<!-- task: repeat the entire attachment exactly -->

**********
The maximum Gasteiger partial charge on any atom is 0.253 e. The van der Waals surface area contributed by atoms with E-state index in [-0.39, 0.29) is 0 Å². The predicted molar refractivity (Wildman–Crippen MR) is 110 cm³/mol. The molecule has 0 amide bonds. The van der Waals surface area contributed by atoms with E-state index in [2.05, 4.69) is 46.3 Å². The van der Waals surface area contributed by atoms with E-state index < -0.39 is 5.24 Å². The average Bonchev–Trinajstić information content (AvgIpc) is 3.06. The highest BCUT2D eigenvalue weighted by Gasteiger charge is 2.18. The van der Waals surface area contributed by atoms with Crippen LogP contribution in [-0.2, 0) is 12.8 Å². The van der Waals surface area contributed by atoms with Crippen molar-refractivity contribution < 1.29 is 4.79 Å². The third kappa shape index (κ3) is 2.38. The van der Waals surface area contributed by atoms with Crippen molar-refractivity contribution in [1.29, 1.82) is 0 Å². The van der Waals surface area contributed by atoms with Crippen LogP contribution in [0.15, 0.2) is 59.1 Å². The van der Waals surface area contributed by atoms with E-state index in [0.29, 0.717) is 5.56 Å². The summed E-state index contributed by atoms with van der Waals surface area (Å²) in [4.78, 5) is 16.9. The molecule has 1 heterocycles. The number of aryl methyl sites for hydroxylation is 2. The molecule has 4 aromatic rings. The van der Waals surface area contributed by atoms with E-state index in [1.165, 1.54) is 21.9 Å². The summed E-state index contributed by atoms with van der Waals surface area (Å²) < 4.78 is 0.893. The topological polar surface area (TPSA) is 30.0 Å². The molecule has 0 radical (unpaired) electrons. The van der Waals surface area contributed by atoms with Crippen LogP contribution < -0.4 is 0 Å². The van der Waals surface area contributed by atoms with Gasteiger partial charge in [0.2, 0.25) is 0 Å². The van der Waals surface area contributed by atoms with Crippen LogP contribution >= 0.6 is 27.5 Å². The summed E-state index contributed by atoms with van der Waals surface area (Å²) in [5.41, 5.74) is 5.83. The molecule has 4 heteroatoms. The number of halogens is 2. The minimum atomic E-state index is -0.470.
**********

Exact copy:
The maximum Gasteiger partial charge on any atom is 0.253 e. The van der Waals surface area contributed by atoms with E-state index in [-0.39, 0.29) is 0 Å². The predicted molar refractivity (Wildman–Crippen MR) is 110 cm³/mol. The molecule has 0 amide bonds. The van der Waals surface area contributed by atoms with E-state index in [2.05, 4.69) is 46.3 Å². The van der Waals surface area contributed by atoms with E-state index < -0.39 is 5.24 Å². The average Bonchev–Trinajstić information content (AvgIpc) is 3.06. The highest BCUT2D eigenvalue weighted by Gasteiger charge is 2.18. The van der Waals surface area contributed by atoms with Crippen LogP contribution in [-0.2, 0) is 12.8 Å². The van der Waals surface area contributed by atoms with Crippen molar-refractivity contribution < 1.29 is 4.79 Å². The third kappa shape index (κ3) is 2.38. The van der Waals surface area contributed by atoms with Crippen molar-refractivity contribution in [1.29, 1.82) is 0 Å². The van der Waals surface area contributed by atoms with Crippen LogP contribution in [0.15, 0.2) is 59.1 Å². The van der Waals surface area contributed by atoms with E-state index in [0.29, 0.717) is 5.56 Å². The summed E-state index contributed by atoms with van der Waals surface area (Å²) in [4.78, 5) is 16.9. The molecule has 1 heterocycles. The number of aryl methyl sites for hydroxylation is 2. The molecule has 4 aromatic rings. The van der Waals surface area contributed by atoms with E-state index in [1.165, 1.54) is 21.9 Å². The summed E-state index contributed by atoms with van der Waals surface area (Å²) < 4.78 is 0.893. The topological polar surface area (TPSA) is 30.0 Å². The molecule has 0 radical (unpaired) electrons. The van der Waals surface area contributed by atoms with Crippen LogP contribution < -0.4 is 0 Å². The van der Waals surface area contributed by atoms with Gasteiger partial charge in [0.2, 0.25) is 0 Å². The van der Waals surface area contributed by atoms with Crippen LogP contribution >= 0.6 is 27.5 Å². The summed E-state index contributed by atoms with van der Waals surface area (Å²) in [5.41, 5.74) is 5.83. The molecule has 4 heteroatoms. The number of halogens is 2. The minimum atomic E-state index is -0.470.